Here is where in just 2 account codes, the Red Clay School Board expended $14,498,184 in 2014-2015, an increase of $12,479,933 over 2006-2007.  I believe if our legislators are going to do what is best for our children, than they must require the Red Clay School Board to provide an explanation/justification for this spending.  Unfortunately in Delaware, school boards are authorized to spend millions without justification or informing the community.  

     Total                    Total                Increase         % Salaries    Federal Funds

Compensation  Compensation           in                Funded by      Expended

  6/30/2014            6/30/2006      Expenditures  State Funds     6/30/2014

 4,571,712              2,018,251          2,553,461         18.1              2,858,733       Supervisors

 9,926,472                  none               9,926,472         29.6              2,709,089       Salaries General

14,498,184              2,018,251        12,479,933                               5,567,822

 

Comments:

A.      The job title Salaries General was created when our state implemented the Statewide Financial Management System. It was created to be used by our school boards when they create positions that are not identified by the State.  When I compared the old and new system, the only positions I could identify that were deleted were those used for transportation. Those implementing the new system did not want the public to know the cost of transportation. Why would they not want the public to know the cost of transportation? Answer: Those making the decision did not want the public to know how many millions were/are being expended on transportation for activities.

B.      Except for bus drivers and bus aides I believe most of the employees being charged to Salaries General work above the school level, in any case they are not teachers, paraprofessionals, and other school level employees. The districts salary scales show positons like Education Associate with 6 digit salaries that are not identified by the state.  The board establishes these 6 digit salaries without providing justification or informing the residents. I strongly oppose allowing 4 elected officials to create these positions and these salaries without justification or informing the community, NOW THAT IS POWER OVER PUBLIC FUNDS.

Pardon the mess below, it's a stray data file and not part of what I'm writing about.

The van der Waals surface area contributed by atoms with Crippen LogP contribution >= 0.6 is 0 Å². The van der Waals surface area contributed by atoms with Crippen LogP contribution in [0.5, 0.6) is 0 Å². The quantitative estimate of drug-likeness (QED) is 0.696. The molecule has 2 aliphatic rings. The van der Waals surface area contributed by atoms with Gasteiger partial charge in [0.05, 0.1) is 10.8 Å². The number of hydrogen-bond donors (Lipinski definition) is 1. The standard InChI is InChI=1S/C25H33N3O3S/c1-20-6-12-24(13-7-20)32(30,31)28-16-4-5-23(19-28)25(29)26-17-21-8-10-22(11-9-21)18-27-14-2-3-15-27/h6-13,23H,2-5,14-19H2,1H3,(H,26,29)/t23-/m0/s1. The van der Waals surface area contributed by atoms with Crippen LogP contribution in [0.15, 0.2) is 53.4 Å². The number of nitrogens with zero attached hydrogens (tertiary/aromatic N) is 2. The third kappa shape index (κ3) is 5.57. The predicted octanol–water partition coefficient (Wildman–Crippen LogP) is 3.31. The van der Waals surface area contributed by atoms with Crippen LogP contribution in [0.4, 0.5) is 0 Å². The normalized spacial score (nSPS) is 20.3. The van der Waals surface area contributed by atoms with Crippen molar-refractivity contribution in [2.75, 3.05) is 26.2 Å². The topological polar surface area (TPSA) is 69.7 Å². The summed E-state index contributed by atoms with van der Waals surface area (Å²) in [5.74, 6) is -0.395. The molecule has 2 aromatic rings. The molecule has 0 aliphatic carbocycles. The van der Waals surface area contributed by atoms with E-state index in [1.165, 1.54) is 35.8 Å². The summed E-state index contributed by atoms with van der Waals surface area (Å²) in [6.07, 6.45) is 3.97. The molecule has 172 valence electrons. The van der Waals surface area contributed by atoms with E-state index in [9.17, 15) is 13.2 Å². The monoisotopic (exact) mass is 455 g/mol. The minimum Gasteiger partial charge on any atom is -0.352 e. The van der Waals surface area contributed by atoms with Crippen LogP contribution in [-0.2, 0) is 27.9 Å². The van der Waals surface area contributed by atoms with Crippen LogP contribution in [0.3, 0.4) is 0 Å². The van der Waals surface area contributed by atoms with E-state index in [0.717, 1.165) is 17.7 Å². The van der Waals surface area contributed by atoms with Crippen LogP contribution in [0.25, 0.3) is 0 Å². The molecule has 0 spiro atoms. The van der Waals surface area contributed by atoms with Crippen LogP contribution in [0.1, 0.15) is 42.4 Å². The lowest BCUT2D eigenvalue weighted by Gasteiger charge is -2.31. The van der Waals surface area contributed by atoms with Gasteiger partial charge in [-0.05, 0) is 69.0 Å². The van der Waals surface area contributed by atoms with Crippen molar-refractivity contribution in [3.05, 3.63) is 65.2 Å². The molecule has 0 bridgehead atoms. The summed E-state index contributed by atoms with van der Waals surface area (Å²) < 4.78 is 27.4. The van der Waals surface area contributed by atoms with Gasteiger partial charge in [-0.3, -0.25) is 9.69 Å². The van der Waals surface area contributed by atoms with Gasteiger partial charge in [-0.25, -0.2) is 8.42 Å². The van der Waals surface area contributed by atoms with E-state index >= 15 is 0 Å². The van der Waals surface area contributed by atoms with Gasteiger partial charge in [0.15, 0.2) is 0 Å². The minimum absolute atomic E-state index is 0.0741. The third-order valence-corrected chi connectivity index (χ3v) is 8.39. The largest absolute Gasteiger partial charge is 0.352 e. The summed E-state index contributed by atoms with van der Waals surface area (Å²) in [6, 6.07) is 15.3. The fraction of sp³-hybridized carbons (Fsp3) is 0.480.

C.      The percent of state funding supporting these positions clearly show Red Clay has determined more overhead is required than determined by the state, once again no justification required.

D.      Expending $5,567,822 from federal funds that are mostly earned by our low income and special needs children, than informing the community, we have no money to fund the needs of our schools, requires an explanation.  Why are these funds not being used to hire employees for our schools? 

We have a choice, continue to allow school boards to spend money without justification and without informing the community, or require accountability on how and where districts are using $2.4 billion annually. I vote for accountability. Why? That is what is best for our children.

Being ranked 40th in Education and 14th in Total Current Expenditures is a disgrace.  Is this the best we can do for our children, if so, shame on us.

Jack Wells

 

Brandywine Board of Education Votes Unanimously For Referendum On March 23rd

Last night, the Brandywine Board of Education passed a resolution calling for a referendum to support additional capital and organizational costs for the district.  The referendum will be held March 23rd, 2016.  The unanimous board vote calls for a referendum to increase property taxes by approximately $240 per tax payer on an annual basis according to an article from WDEL last month.

The last time Brandywine held a referendum was in 2012 for operating costs.  The referendum passed with 4,624 yes votes compared to 4,013 voting no as per Hockessin Community News.

The new referendum was recommended by Superintendent Dr. Mark Holodick.  With school funding becoming a very controversial and hot topic in 2015, there is no mistaking that local funding is increasingly taking on more and more of a district’s operating costs.  Red Clay, Caesar Rodney and Milford passed much needed referendums earlier this year, while Christina failed in two referendum attempts.  Christina will attempt for a third referendum attempt in 2016 as well.